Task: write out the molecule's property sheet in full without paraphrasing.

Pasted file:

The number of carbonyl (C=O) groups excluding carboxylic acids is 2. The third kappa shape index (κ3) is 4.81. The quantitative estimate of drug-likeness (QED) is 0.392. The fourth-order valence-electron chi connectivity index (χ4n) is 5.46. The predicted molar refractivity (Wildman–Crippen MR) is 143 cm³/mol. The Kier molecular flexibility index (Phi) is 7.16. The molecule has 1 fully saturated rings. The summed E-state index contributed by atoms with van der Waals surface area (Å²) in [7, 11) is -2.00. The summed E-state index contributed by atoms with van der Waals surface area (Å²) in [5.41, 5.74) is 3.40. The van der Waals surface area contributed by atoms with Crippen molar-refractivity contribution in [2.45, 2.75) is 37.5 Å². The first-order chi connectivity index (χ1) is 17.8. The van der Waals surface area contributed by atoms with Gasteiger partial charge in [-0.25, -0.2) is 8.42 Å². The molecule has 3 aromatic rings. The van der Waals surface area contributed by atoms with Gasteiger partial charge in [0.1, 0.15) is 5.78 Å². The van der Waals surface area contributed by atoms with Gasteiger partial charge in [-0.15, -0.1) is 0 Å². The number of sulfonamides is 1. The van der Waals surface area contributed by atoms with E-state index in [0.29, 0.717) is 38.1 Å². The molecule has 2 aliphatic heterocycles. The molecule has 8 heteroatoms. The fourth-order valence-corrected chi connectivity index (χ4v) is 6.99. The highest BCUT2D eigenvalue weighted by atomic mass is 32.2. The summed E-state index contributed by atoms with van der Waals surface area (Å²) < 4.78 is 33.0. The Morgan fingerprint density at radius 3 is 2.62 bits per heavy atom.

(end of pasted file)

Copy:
The number of carbonyl (C=O) groups excluding carboxylic acids is 2. The third kappa shape index (κ3) is 4.81. The quantitative estimate of drug-likeness (QED) is 0.392. The fourth-order valence-electron chi connectivity index (χ4n) is 5.46. The predicted molar refractivity (Wildman–Crippen MR) is 143 cm³/mol. The Kier molecular flexibility index (Phi) is 7.16. The molecule has 1 fully saturated rings. The summed E-state index contributed by atoms with van der Waals surface area (Å²) in [7, 11) is -2.00. The summed E-state index contributed by atoms with van der Waals surface area (Å²) in [5.41, 5.74) is 3.40. The van der Waals surface area contributed by atoms with Crippen molar-refractivity contribution in [2.45, 2.75) is 37.5 Å². The first-order chi connectivity index (χ1) is 17.8. The van der Waals surface area contributed by atoms with Gasteiger partial charge in [-0.25, -0.2) is 8.42 Å². The molecule has 3 aromatic rings. The van der Waals surface area contributed by atoms with Gasteiger partial charge in [0.1, 0.15) is 5.78 Å². The van der Waals surface area contributed by atoms with Gasteiger partial charge in [-0.15, -0.1) is 0 Å². The number of sulfonamides is 1. The van der Waals surface area contributed by atoms with E-state index in [0.29, 0.717) is 38.1 Å². The molecule has 2 aliphatic heterocycles. The molecule has 8 heteroatoms. The fourth-order valence-corrected chi connectivity index (χ4v) is 6.99. The highest BCUT2D eigenvalue weighted by atomic mass is 32.2. The summed E-state index contributed by atoms with van der Waals surface area (Å²) < 4.78 is 33.0. The Morgan fingerprint density at radius 3 is 2.62 bits per heavy atom.